Adapting Graduate Fieldwork in Occupational Therapy due to the Pandemic

By: Dr. Winifred Schultz-Krohn

For the past 20 years a unique fieldwork (FW) opportunity has been provided for two graduate occupational therapy students at the Family Supportive Housing Homeless Shelter. Dr. Winifred Schultz-Krohn has provided pro bono occupational therapy services there for over 20 years and has served as the FW educator for the students at SJSU. The program was developed to meet the needs for family members using age related groups such as those for parents, teens, children 7 to 12 years old, children ages 4 to 6, and infant/toddler massage classes with mothers. These occupational therapy groups were designed to create support among members from different families while also supporting various family members during the stressful time of experiencing homelessness. The groups focused on various topics such as stress reduction, parent-child bonding, social skill development, financial management, work readiness, and parenting skills.

The shelter-in-place (SIP) restrictions due to the COVID-19 pandemic created substantial disruptions to FW opportunities for occupational therapy students. Fieldwork placements were cancelled for many SJSU occupational therapy students, as was the case nationally. Dr. Schultz-Krohn worked with the Executive Director of the shelter to preserve the FW experience and created a new plan for students to provide occupational therapy services to families at the shelter. This necessitated changing the program dramatically and focusing on supporting family engagement in meaningful occupations instead of providing group occupational therapy sessions. The revisions also included the need for extensive cleaning protocols to be developed given sessions were in-person, albeit with social distancing and mask-use, but within the same room.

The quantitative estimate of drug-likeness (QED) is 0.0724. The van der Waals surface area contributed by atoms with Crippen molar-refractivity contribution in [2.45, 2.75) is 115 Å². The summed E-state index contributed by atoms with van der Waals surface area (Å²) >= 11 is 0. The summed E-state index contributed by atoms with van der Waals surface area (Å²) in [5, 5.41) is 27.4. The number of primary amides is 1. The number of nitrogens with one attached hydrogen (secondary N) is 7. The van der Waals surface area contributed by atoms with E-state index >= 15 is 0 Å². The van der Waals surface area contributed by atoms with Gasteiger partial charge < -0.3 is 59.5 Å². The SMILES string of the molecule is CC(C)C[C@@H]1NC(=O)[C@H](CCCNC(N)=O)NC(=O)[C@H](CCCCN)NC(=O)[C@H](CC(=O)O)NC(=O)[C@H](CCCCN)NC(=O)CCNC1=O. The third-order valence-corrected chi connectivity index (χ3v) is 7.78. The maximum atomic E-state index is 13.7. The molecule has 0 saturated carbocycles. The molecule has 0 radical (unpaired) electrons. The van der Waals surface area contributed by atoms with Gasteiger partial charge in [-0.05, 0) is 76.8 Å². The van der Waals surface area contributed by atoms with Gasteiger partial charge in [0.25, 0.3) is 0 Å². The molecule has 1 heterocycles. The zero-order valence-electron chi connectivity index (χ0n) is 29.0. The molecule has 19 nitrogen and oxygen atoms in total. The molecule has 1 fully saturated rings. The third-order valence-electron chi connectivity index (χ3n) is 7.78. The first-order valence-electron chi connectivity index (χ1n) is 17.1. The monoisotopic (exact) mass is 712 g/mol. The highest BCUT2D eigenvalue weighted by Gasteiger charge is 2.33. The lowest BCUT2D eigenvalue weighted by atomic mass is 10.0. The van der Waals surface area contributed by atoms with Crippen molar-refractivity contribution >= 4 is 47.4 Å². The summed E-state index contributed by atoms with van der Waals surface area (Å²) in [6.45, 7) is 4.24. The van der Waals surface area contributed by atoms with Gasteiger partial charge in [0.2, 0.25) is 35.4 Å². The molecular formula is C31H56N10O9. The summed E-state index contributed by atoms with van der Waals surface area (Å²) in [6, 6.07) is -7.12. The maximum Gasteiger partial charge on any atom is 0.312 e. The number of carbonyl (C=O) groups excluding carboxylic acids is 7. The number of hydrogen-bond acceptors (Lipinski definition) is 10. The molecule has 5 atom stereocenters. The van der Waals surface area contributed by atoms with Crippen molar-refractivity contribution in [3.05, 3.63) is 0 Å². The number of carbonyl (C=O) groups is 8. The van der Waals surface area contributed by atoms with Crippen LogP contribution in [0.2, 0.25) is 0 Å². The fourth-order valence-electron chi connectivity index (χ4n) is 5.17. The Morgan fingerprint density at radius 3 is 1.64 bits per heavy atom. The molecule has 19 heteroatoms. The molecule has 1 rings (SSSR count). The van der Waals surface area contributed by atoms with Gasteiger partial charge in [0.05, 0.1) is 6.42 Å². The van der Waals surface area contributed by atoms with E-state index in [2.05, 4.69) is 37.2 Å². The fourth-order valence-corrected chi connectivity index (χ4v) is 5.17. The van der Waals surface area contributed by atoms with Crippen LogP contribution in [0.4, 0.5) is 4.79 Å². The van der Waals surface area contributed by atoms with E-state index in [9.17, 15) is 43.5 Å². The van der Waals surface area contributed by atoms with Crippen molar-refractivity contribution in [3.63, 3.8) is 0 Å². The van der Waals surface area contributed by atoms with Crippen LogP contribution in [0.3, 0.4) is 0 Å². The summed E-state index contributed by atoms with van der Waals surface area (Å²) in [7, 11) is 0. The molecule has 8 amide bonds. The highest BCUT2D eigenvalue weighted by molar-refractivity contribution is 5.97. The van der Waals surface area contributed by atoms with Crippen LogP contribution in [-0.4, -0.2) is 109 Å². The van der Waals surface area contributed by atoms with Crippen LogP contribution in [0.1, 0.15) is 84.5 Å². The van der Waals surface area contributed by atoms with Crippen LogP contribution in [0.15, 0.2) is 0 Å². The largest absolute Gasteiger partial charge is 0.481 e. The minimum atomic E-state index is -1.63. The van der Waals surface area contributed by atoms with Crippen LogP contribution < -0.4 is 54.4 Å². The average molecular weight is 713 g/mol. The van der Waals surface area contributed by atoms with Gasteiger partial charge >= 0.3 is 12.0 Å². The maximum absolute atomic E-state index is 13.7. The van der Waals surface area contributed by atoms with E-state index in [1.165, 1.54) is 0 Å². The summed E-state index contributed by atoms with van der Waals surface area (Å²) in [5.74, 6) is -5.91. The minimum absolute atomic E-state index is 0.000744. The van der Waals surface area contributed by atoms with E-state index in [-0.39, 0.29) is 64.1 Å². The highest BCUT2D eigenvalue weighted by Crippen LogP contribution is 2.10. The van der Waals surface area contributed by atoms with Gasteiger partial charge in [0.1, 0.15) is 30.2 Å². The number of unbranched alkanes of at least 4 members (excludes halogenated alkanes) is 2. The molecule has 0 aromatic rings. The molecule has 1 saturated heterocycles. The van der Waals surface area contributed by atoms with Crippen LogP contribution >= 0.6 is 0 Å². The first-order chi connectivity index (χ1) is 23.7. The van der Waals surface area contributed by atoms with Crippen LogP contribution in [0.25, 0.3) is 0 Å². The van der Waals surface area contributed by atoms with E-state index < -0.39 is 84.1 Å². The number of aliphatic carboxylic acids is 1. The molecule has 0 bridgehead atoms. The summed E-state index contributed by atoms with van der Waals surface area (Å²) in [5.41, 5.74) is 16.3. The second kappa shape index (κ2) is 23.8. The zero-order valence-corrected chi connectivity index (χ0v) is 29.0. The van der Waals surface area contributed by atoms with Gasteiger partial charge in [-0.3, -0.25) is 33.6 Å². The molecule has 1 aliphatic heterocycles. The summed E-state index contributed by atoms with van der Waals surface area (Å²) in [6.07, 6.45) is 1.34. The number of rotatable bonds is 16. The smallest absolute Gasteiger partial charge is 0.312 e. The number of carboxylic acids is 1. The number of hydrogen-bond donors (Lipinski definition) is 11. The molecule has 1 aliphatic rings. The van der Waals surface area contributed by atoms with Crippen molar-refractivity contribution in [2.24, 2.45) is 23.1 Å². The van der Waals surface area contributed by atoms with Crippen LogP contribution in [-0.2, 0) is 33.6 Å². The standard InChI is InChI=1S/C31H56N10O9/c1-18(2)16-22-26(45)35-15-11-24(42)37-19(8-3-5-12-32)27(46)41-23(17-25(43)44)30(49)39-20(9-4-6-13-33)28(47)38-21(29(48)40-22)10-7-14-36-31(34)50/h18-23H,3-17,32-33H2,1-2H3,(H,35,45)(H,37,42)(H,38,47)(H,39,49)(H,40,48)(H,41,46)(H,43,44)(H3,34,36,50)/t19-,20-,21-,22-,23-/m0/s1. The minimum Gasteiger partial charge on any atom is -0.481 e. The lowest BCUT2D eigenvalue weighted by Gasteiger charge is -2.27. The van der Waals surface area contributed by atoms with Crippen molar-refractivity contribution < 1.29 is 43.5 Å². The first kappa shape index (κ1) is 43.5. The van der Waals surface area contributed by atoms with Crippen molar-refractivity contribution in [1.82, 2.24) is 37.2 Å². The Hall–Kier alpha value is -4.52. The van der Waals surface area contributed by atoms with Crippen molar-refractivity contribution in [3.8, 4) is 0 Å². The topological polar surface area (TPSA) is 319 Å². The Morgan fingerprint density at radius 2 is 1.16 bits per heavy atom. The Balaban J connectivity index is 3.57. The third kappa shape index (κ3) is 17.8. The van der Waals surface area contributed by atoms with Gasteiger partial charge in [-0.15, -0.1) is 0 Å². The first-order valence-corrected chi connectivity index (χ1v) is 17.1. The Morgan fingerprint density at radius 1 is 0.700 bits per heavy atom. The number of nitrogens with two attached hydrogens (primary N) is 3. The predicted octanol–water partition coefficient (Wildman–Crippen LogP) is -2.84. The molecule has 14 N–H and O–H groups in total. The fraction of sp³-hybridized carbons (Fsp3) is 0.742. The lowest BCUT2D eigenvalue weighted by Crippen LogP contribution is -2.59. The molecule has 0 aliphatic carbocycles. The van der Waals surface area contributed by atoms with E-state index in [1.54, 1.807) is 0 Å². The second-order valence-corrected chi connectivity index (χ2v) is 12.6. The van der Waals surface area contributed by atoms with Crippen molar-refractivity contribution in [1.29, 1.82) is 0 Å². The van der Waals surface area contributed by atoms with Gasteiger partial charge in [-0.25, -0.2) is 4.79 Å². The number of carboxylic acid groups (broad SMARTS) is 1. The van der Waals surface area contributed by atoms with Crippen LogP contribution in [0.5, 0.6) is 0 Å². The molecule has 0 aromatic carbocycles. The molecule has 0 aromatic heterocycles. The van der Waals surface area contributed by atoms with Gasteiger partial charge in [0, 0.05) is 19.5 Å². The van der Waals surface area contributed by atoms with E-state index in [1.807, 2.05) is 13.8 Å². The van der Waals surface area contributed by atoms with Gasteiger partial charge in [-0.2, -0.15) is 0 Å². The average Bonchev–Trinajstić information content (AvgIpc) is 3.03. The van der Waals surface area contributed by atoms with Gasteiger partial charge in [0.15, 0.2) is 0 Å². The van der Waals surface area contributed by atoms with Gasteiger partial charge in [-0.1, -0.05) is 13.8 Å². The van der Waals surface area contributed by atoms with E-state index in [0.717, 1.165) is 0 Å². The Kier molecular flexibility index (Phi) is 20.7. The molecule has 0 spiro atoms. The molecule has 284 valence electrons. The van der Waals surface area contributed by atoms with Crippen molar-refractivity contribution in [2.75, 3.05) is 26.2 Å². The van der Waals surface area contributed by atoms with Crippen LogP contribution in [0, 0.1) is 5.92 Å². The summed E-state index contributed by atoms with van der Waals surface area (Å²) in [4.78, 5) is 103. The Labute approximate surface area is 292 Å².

The two graduate occupational therapy students displayed a high degree of flexibility and adaptability as the FW program needed to pivot to provide services to families and not through age related groups. They successfully worked with the FW educator to blend theoretical models that supported this process. A focus on meaningful family occupations was used throughout the FW experience and addressed not only the stress of being homeless but the additional stress of COVID-19 pandemic. Families responded well to the support provided along with the care to clean the room thoroughly between appointments with each family.

The students gained a valuable experience of being able to pivot during a pandemic and still provide authentic occupational therapy services. The students collaborated with the FW educator to submit a poster describing their experience to the American Occupational Therapy Association Annual Conference and are awaiting the results of the blinded peer review.  Many parents were able to locate employment, often part time jobs, during this stressful period of time with the support of the occupational therapy students. Stress reducing family routines were introduced and supported as a means to mitigate the deleterious effects of homelessness. Family members repeatedly thanked the students for their support and guidance during their FW experience.